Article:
Conventional Wisdom on the Environment

Ben Lieberman /

The Democratic National Convention in Denver endeavored to be “the most environmentally sustainable political convention in modern American history,” according to the convention’s Director of Greening (really) Andrea Robinson. But how much green will all that green end up costing the rest of us?

From recycled tote bags and name tags, to biodegradable balloons, to requirements for organic and locally grown menu items, to hotel key cards made from “sustainably harvested wood,” it was hard for delegates to go through each day without using numerous eco-friendly items. Most pervasive of all were global warming-related measures, such as alternative energy-powered transportation and lighting as well as programs for delegates to buy carbon credits to offset the greenhouse gas emissions attributable to their trip to Denver.

One wonders how many of these things are sensible steps that justify the costs, as opposed to politically correct fads with little actual merit. But clearly, the gadgets and gimmicks succeeded in making users feel morally superior, with one enthusiastic delegate calling the carbon offsets “sort of an indulgence to pay for your carbon sins.”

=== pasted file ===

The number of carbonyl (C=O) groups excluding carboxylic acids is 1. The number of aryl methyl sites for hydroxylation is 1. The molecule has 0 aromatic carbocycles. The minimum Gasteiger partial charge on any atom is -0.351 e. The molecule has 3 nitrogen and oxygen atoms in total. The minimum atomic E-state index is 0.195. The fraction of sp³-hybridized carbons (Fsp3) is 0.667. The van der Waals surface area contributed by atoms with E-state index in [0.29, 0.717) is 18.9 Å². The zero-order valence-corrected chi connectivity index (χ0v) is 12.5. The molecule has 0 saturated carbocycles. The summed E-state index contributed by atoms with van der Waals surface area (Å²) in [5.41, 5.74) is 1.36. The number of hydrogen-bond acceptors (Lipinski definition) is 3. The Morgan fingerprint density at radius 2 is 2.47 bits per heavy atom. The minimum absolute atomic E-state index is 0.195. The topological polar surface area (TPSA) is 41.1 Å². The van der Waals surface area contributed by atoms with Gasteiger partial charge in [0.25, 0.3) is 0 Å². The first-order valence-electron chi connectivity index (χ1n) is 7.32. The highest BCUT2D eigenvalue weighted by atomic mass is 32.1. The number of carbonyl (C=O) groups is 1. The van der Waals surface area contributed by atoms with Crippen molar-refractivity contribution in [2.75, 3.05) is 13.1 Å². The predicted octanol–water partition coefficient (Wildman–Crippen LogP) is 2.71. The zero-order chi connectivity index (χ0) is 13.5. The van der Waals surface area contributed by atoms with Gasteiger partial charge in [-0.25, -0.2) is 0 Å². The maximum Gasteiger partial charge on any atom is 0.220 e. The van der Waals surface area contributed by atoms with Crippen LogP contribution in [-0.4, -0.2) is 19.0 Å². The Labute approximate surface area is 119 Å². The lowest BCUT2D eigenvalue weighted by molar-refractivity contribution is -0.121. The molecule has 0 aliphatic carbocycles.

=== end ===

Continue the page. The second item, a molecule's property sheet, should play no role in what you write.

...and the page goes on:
Stories about how some of these green programs added to the cost of the convention may have undercut the expected public relations boost, but of course it’s the DNC’s business how it chooses to spend its money. Unfortunately, the message from Denver was not one of freedom of choice. The people who are enthusiastic about green products and technologies are rarely live-and-let-live libertarians content to leave such matters to individual discretion — they usually want to use the federal government to force their preferences on everyone. Indeed, Democratic nominee Barack Obama has already stated that he would “require that 10 percent of our energy comes from renewable sources by the end of my first term,” among other eco-mandates. Of course, the only reason these alternatives need to be mandated in the first place is that they are too expensive to compete otherwise. And the cost of the carbon credits, if ever put into law, would reach hundreds of dollars per person per year.

Maybe scariest of all is the fact that the Republican convention, rather than rejecting this as nonsense and drawing clear distinctions with the Democrats, is to a degree playing “me too” with the green craze.